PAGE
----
If there is harmony in the body, there is health. Disease is dis-ease, or a lack of harmony between cells. Music can restore the balance. Pert says: “Every cell in our body is an ear. When we listen to music, we are entraining and resonating every cell, we are listening with our whole body – we are listening with our stomach, we are listening with our intestines.” The neurons in our brain synchronize with music and it has been shown that the heart beats of singers in a choir can start beating at the same rate when they sing together. Not only do they harmonize their voices but their hearts too.

Music is not just subjective because the heart responds physiologically to music, independent of emotion, pulse rate or mental focus. People with advanced Alzheimer’s and those in a semi vegetative state have been shown to respond to music by a change in their respiratory rate.

An experiment carried out by Luciano Bernardi, professor of medicine at the University of Pavia in Italy, showed that “Music induces a continuous, dynamic—and to some extent predictable—change in the cardiovascular system.” Musicians and people with no musical knowledge listened to pieces by Bach, Puccini, Verdi and Beethoven and the researchers concluded that: “Music emphasis and rhythmic phrases are tracked consistently by physiological variables. Autonomic responses are synchronized with music, which might therefore convey emotions through autonomic arousal during crescendos or rhythmic phrases.”

The right music can tune us into better health because we are literally wired for sound. Ion channels are like gates or valves on the cell wall that let things in and out of the cell and they operate rhythmically but the most amazing thing is that “The frequency of vibrations of the ion channels is within the exact same range of frequency of audible sound for us.”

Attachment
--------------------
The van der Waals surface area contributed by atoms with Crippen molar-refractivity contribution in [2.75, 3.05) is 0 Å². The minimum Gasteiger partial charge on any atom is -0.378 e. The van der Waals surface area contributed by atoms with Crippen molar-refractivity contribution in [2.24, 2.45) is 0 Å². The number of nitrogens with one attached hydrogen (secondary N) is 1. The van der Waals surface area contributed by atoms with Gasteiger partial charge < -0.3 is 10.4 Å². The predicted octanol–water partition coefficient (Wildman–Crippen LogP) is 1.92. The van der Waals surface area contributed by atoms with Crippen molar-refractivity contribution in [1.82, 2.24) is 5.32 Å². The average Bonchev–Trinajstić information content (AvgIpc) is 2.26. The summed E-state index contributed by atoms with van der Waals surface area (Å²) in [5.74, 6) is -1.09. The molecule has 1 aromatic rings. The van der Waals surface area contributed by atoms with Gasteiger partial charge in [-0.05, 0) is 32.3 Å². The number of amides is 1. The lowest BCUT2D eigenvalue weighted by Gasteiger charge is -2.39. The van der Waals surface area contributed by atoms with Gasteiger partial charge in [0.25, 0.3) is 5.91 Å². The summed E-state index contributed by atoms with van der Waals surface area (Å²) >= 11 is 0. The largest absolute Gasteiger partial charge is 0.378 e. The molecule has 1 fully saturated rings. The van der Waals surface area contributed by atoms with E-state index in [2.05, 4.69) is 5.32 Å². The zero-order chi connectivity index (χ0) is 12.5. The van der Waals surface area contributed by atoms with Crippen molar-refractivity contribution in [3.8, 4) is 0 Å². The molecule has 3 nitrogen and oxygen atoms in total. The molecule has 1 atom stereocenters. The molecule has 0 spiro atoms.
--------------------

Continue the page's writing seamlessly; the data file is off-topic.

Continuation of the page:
Puffs of NO

Another rhythm that takes place within our cells is the “puffing” of nitric oxide (NO).  NO is a gas which acts as a signaling molecule. It is a simple molecule but it is extraordinarily important to heart, immune, digestive, nervous system and mental health. It helps us resist stress, fight off cancer, kill infectious fungi, bacteria and viruses and even stave off depression.

NO has been called the “miracle molecule” because every cell in the body needs it. And guess what? Listening to your favorite music or using tuning forks can spike nitric oxide. “This release of nitric oxide sets off a cascade of physiological events that directly influences our health, well-being, state of mind, and consciousness.”

Playing a musical instrument can help people recover from PTSD or brain injuries, just as singing can help stroke victims regain the ability to speak. Musical activity helps the brain use undamaged areas to compensate for the damaged ones. It can also protect your brain from things like dementia. Studies of twins have shown that learning to play an instrument significantly reduces the chances of developing dementia.

There is no system or organ in the body that is not influenced by sound and music. Music is an undervalued form of healing but it is non-invasive, easy to access and costs little. If all you have is the sound of your own voice, you can use it to heal yourself through toning, humming or singing. It’s no coincidence that the sound of the human voice elicits the biggest response in humans.

Sound is the organizing force of the universe. When it is made visible through cymatics (the study of visible sound and vibration), sound can create perfect symmetrical patterns that echo the complex mathematical arrangements found everywhere in nature. John Stuart Reid, acoustics engineer and inventor, brings us full circle from the beliefs of the ancients to the scientific discoveries of today when he says: “Twin spirals are created in Nature by a natural phyllotaxis principle that embodies Fibonacci mathematical relationships and yet, since twin spirals can be readily created by sound, it raises the intriguing possibility that sound is not only an aspect of life, but, perhaps, life is an aspect of sound.”